ORANGE COUNTY, CA-In a ruling that could save property owners millions of dollars but exacerbate the budget shortfall faced by state and local governments, a Superior Court judge here has ruled that tax assessors across the state have improperly assessed the value of many commercial buildings and homes.

The decision stems from Proposition 13, the landmark tax-revolt initiative that was overwhelmingly approved by voters in the 1970s. The law generally prohibits counties from raising a property’s tax bill by more than 2% a year, and bans annual increases altogether when real estate values don’t rise.

The case before Orange County Superior Court Judge John M. Watson involved a homeowner who also is an attorney. The lawyer, Robert Pool, paid $330,000 for his Seal Beach home in 1995.

Pool’s property-tax bill didn’t rise in 1996 or ’97 because values in the area were either flat or declining. But when prices spiked sharply in ’98, the Orange County tax assessor retroactively hiked the bill by about 4% to make up for the two years when the bill didn’t increase.

Pool sued, claiming that the retroactive increase violated the 2% cap on annual increases imposed by Prop. 13. Government lawyers countered that the county was simply collecting the 2% annual hikes it had to forgo when prices weren’t rising.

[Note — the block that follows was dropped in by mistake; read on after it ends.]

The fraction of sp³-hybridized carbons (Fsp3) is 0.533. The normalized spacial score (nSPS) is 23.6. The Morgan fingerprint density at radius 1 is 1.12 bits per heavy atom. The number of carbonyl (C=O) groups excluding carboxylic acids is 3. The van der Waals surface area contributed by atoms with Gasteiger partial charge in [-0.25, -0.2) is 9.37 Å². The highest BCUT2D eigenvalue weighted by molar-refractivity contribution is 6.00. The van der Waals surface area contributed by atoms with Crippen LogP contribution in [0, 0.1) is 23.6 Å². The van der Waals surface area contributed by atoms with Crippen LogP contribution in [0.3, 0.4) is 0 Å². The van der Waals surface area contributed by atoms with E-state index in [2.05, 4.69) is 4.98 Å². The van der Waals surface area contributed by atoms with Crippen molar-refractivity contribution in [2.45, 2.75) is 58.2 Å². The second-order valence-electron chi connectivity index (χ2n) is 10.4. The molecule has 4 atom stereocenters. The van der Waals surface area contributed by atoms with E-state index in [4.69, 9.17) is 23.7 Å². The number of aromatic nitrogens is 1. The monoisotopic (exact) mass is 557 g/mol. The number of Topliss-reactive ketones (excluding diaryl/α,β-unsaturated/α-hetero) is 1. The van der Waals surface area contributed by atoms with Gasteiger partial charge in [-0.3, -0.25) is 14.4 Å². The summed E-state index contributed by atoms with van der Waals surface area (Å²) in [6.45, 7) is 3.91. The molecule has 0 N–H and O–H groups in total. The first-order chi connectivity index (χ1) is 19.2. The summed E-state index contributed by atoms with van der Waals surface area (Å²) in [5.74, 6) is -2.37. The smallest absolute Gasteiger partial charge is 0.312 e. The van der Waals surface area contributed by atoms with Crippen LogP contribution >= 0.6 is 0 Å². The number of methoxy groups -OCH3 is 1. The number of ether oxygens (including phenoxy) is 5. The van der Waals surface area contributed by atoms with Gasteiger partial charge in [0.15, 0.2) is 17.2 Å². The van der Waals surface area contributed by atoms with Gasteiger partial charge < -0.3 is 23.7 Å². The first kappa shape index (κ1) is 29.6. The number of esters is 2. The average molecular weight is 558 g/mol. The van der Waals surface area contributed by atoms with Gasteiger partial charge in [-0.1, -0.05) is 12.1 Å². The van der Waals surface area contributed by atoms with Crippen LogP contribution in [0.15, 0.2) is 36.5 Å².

Judge Watson sided with Pool, but still must rule on a motion to give the case class-action status—a move that would allow the decision to be applied to similar cases statewide. No firm estimates are available on how many properties might be covered by such a ruling, or how much it could cost state and local governments in lost property-tax revenue.

Orange County officials weren’t available to take’s phone calls Tuesday, but have indicated that they will appeal Watson’s ruling.

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